The interview was quite rigorous. At times, it reminded me somewhat of that experience in law school where you're getting fairly pointed questions about particular areas of the law; it's not intended to just be an informal process. They asked a lot about me, and about my background and knowledge of certain legal areas, so it was certainly an interesting and invigorating interview.

The governor is very much on task and does his research, and the process he put together is extremely thorough. Many people were contacted by phone, including many I had not even suggested to them. I was directed to provide names of five additional lawyers who had recently appeared in front of me to give a good representation of what I've been doing, and I think each of those persons were in turn asked to give other names. It's a process they take quite seriously.

Nevertheless, the meeting room was similar to the panel interview I’d had in the fall, except — virtual. There were some of the same people, some of the same categories of questions from the panel level. It was beneficial to have gone through the process once before.

Q: A few people have pointed out the fact that you're a white male replacing a white male. In turn, others have made note of the fact that you bring a Greater Minnesota perspective to the court. What do you think your Greater Minnesota experience brings to the Minnesota Supreme Court?

A: I personally think it was an essential aspect of why I was chosen. To paraphrase the African proverb, “it took a village to raise a judge.” There are many, many fine attorneys in outstate Minnesota, and I would never suggest in any way that I was the only person who could have been in that position. But clearly there was a sense from many I had talked to that the appellate courts needed more outstate diversity, I'll call it, from a representational standpoint. If you do a little research, it won't take long to discover that the vast majority of those on these courts worked and lived in the metro area prior to appointment. But the Nobles County experience embraced both outstate and cultural diversity.

I want to emphasize that I am extremely aware of the need for the Supreme Court of this state to reflect the rich ethnic and cultural diversity of all of this state. As a white male judge serving one of the most diverse counties of the state, I am acutely aware of the obligation to ensure that the court system in this state provides equal and impartial justice under the law to all who appear before it. Anybody who knows anything about Nobles County is aware of the cultural diversity that exists here, and in my courtroom in particular. In a given year, I’ve had language interpreters for 18 or more different languages working in my courtroom, and one of the real benefits to me has been vast exposure and professional experience with that level of cultural diversity.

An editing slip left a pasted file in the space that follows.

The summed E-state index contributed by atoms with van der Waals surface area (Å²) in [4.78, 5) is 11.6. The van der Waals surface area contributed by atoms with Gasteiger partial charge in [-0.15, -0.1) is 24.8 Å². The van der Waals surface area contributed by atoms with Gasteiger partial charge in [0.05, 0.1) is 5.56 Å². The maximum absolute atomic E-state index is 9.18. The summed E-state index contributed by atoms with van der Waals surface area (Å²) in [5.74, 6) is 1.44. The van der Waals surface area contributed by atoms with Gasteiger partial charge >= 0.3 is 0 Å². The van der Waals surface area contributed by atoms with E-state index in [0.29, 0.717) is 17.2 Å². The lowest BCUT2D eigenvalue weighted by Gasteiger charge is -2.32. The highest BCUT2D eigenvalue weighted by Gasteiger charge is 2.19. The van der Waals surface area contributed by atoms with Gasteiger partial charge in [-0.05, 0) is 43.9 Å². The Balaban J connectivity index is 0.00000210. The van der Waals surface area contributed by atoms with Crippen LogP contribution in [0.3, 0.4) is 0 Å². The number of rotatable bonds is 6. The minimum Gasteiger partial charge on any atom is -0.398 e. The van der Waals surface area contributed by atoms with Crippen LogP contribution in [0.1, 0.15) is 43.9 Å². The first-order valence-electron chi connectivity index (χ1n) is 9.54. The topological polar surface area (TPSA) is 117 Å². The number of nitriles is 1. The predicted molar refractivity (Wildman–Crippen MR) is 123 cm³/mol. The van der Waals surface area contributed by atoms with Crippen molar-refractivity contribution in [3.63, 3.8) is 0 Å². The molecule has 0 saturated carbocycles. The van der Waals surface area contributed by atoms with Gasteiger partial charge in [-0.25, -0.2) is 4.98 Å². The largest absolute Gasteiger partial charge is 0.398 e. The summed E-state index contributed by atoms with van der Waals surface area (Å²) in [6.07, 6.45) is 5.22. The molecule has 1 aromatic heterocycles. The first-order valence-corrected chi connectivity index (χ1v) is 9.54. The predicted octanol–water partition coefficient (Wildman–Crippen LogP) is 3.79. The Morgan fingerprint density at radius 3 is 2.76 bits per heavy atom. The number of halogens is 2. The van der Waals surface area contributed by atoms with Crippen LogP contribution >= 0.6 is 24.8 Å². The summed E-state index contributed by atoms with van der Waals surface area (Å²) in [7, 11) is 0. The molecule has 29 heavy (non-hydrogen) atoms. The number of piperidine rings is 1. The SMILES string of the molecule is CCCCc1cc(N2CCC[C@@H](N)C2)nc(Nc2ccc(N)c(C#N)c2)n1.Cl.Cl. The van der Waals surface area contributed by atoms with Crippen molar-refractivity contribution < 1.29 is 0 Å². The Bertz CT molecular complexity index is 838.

My job in Nobles County has forced me to become more culturally competent and to re-evaluate some of my personal background and implicit assumptions, and, frankly, my personal privilege, which is evident when you see and hear the remarkable stories of people who appear in court, from the fourth-generation farmer to the first-generation immigrant newcomer to the community. I think that combination of elements made a difference here.

It's been a long time since an outstate trial judge has been appointed to the Minnesota Supreme Court, and I think some of the comments that have come up since the announcement was made suggest it was time for this — but it's important to emphasize that the people on these finalist lists were all outstanding lawyers. When you get to this point in the process, your competitors are skilled and highly credentialed, and I was absolutely not banking on anything. In fact, I largely assumed this wouldn’t happen, so when I got the call, it was a significant surprise. I had to look at the phone a couple of times; it was a sort of wake-me-up-when-it's-over moment. It was an amazing 24 hours between receiving the call from Gov. Walz and then going to St Paul for the May 15 press conference where he announced me as his pick.

Related Topics: GOVERNMENT AND POLITICS
Ryan McGaughey arrived in Worthington in April 2001 as sports editor of The Daily Globe, and first joined Forum Communications Co. upon his hiring as a sports reporter at The Dickinson (North Dakota) Press in November 1998. McGaughey became news editor in Worthington in November 2002 and editor in August 2006.
What to read next
One victim in Hartford was able to provide authorities with the identity of his alleged shooter, which led to a strong police response at the suspect's home in northeastern Sioux Falls.
Smoke bombs and crowd control tactics were employed as protesters took to the streets in an unpermitted protest that police say challenged their ability to keep everyone safe.
With Clay County State’s Attorney Alexis Tracy by his side, Vargo successfully argued against Ravnsborg and his counsel, Sioux Falls attorney Mike Butler and impeachment defense expert Ross Garber.
The Cowbot would be a way to mow down thistles as a way to control the spread of weeds, "like a Roomba for a pasture," says Eric Buchanan, a renewable energy scientist at the West Central Research and Outreach Center in Morris, Minnesota.